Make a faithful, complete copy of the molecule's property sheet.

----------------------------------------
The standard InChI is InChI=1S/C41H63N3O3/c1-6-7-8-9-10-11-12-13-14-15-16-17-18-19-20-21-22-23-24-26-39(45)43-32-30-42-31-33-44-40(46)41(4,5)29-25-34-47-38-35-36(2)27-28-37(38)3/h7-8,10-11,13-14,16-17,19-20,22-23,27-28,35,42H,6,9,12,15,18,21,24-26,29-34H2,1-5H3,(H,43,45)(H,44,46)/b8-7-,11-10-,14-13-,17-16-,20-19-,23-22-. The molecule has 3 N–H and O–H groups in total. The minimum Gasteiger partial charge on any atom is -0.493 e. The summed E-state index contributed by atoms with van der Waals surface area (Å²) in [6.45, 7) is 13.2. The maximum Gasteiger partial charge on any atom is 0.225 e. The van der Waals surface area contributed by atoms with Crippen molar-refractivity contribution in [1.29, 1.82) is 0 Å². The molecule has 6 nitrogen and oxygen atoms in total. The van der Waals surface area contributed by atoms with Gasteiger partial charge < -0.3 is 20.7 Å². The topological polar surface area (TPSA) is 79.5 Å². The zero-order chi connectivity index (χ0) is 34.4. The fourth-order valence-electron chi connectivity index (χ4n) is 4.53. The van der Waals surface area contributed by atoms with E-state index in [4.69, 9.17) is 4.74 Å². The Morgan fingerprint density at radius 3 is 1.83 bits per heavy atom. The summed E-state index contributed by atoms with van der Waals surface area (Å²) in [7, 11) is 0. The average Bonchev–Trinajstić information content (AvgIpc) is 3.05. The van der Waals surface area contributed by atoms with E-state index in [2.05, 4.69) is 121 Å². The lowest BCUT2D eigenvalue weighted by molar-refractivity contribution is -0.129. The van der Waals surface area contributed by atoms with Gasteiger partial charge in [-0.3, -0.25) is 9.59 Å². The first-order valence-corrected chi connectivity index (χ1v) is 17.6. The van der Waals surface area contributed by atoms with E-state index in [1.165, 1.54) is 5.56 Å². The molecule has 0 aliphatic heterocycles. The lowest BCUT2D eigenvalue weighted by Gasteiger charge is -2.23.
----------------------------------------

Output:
The standard InChI is InChI=1S/C41H63N3O3/c1-6-7-8-9-10-11-12-13-14-15-16-17-18-19-20-21-22-23-24-26-39(45)43-32-30-42-31-33-44-40(46)41(4,5)29-25-34-47-38-35-36(2)27-28-37(38)3/h7-8,10-11,13-14,16-17,19-20,22-23,27-28,35,42H,6,9,12,15,18,21,24-26,29-34H2,1-5H3,(H,43,45)(H,44,46)/b8-7-,11-10-,14-13-,17-16-,20-19-,23-22-. The molecule has 3 N–H and O–H groups in total. The minimum Gasteiger partial charge on any atom is -0.493 e. The summed E-state index contributed by atoms with van der Waals surface area (Å²) in [6.45, 7) is 13.2. The maximum Gasteiger partial charge on any atom is 0.225 e. The van der Waals surface area contributed by atoms with Crippen molar-refractivity contribution in [1.29, 1.82) is 0 Å². The molecule has 6 nitrogen and oxygen atoms in total. The van der Waals surface area contributed by atoms with Gasteiger partial charge < -0.3 is 20.7 Å². The topological polar surface area (TPSA) is 79.5 Å². The zero-order chi connectivity index (χ0) is 34.4. The fourth-order valence-electron chi connectivity index (χ4n) is 4.53. The van der Waals surface area contributed by atoms with E-state index in [4.69, 9.17) is 4.74 Å². The Morgan fingerprint density at radius 3 is 1.83 bits per heavy atom. The summed E-state index contributed by atoms with van der Waals surface area (Å²) in [7, 11) is 0. The average Bonchev–Trinajstić information content (AvgIpc) is 3.05. The van der Waals surface area contributed by atoms with E-state index in [2.05, 4.69) is 121 Å². The lowest BCUT2D eigenvalue weighted by molar-refractivity contribution is -0.129. The van der Waals surface area contributed by atoms with Gasteiger partial charge in [-0.3, -0.25) is 9.59 Å². The first-order valence-corrected chi connectivity index (χ1v) is 17.6. The van der Waals surface area contributed by atoms with E-state index in [1.165, 1.54) is 5.56 Å². The molecule has 0 aliphatic heterocycles. The lowest BCUT2D eigenvalue weighted by Gasteiger charge is -2.23.